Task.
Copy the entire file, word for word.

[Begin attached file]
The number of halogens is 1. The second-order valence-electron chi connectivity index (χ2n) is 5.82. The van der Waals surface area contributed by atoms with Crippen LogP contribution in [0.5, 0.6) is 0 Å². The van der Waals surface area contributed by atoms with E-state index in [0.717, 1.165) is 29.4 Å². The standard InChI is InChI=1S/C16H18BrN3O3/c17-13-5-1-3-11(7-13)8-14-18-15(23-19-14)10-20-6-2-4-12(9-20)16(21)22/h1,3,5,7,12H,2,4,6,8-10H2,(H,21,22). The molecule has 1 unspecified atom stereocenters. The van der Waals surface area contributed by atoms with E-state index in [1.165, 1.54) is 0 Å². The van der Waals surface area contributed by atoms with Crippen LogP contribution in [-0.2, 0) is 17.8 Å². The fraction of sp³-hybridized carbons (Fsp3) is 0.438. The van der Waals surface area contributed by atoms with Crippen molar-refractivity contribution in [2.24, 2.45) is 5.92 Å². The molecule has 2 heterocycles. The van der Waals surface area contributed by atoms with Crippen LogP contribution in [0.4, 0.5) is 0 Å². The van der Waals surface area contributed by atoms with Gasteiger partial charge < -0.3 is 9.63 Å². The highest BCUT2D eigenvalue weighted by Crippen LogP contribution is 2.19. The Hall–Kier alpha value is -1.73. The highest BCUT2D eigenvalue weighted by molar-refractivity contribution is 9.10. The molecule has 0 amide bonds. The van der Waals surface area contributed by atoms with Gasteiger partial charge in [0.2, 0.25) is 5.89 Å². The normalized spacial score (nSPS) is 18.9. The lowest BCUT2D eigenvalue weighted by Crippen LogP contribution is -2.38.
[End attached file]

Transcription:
The number of halogens is 1. The second-order valence-electron chi connectivity index (χ2n) is 5.82. The van der Waals surface area contributed by atoms with Crippen LogP contribution in [0.5, 0.6) is 0 Å². The van der Waals surface area contributed by atoms with E-state index in [0.717, 1.165) is 29.4 Å². The standard InChI is InChI=1S/C16H18BrN3O3/c17-13-5-1-3-11(7-13)8-14-18-15(23-19-14)10-20-6-2-4-12(9-20)16(21)22/h1,3,5,7,12H,2,4,6,8-10H2,(H,21,22). The molecule has 1 unspecified atom stereocenters. The van der Waals surface area contributed by atoms with E-state index in [1.165, 1.54) is 0 Å². The van der Waals surface area contributed by atoms with Crippen LogP contribution in [-0.2, 0) is 17.8 Å². The fraction of sp³-hybridized carbons (Fsp3) is 0.438. The van der Waals surface area contributed by atoms with Crippen molar-refractivity contribution in [2.24, 2.45) is 5.92 Å². The molecule has 2 heterocycles. The van der Waals surface area contributed by atoms with Crippen LogP contribution in [0.4, 0.5) is 0 Å². The van der Waals surface area contributed by atoms with Gasteiger partial charge < -0.3 is 9.63 Å². The highest BCUT2D eigenvalue weighted by Crippen LogP contribution is 2.19. The Hall–Kier alpha value is -1.73. The highest BCUT2D eigenvalue weighted by molar-refractivity contribution is 9.10. The molecule has 0 amide bonds. The van der Waals surface area contributed by atoms with Gasteiger partial charge in [0.2, 0.25) is 5.89 Å². The normalized spacial score (nSPS) is 18.9. The lowest BCUT2D eigenvalue weighted by Crippen LogP contribution is -2.38.